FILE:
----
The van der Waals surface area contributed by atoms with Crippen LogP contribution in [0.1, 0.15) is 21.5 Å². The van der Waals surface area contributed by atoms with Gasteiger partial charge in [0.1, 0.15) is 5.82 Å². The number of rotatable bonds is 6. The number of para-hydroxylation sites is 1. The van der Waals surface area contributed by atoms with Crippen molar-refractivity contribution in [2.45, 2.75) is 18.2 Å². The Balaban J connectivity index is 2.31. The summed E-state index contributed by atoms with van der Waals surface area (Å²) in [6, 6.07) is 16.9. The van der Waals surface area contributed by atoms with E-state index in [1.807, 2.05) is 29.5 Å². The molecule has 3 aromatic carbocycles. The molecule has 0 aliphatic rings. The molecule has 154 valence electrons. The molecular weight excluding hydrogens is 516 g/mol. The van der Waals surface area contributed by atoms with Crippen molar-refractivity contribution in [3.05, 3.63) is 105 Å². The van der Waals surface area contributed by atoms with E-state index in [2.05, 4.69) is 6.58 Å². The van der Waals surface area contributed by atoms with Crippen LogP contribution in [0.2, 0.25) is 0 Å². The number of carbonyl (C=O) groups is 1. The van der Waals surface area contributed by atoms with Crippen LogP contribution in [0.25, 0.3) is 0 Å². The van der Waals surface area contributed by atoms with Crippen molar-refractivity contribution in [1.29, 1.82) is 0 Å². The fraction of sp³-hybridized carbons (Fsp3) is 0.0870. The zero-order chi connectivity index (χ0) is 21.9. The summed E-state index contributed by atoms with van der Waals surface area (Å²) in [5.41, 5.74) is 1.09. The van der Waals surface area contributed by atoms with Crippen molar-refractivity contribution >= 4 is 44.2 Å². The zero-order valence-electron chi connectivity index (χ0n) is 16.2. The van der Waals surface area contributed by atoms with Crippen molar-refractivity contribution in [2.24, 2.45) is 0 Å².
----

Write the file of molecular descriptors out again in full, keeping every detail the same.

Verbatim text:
The van der Waals surface area contributed by atoms with Crippen LogP contribution in [0.1, 0.15) is 21.5 Å². The van der Waals surface area contributed by atoms with Gasteiger partial charge in [0.1, 0.15) is 5.82 Å². The number of rotatable bonds is 6. The number of para-hydroxylation sites is 1. The van der Waals surface area contributed by atoms with Crippen molar-refractivity contribution in [2.45, 2.75) is 18.2 Å². The Balaban J connectivity index is 2.31. The summed E-state index contributed by atoms with van der Waals surface area (Å²) in [6, 6.07) is 16.9. The van der Waals surface area contributed by atoms with E-state index in [1.807, 2.05) is 29.5 Å². The molecule has 3 aromatic carbocycles. The molecule has 0 aliphatic rings. The molecule has 154 valence electrons. The molecular weight excluding hydrogens is 516 g/mol. The van der Waals surface area contributed by atoms with Crippen molar-refractivity contribution in [3.05, 3.63) is 105 Å². The van der Waals surface area contributed by atoms with E-state index in [2.05, 4.69) is 6.58 Å². The van der Waals surface area contributed by atoms with Crippen LogP contribution in [0.2, 0.25) is 0 Å². The number of carbonyl (C=O) groups is 1. The van der Waals surface area contributed by atoms with Crippen LogP contribution in [0.25, 0.3) is 0 Å². The van der Waals surface area contributed by atoms with Crippen molar-refractivity contribution in [1.29, 1.82) is 0 Å². The fraction of sp³-hybridized carbons (Fsp3) is 0.0870. The zero-order chi connectivity index (χ0) is 21.9. The summed E-state index contributed by atoms with van der Waals surface area (Å²) in [5.41, 5.74) is 1.09. The van der Waals surface area contributed by atoms with Crippen molar-refractivity contribution >= 4 is 44.2 Å². The zero-order valence-electron chi connectivity index (χ0n) is 16.2. The van der Waals surface area contributed by atoms with Crippen molar-refractivity contribution in [2.24, 2.45) is 0 Å².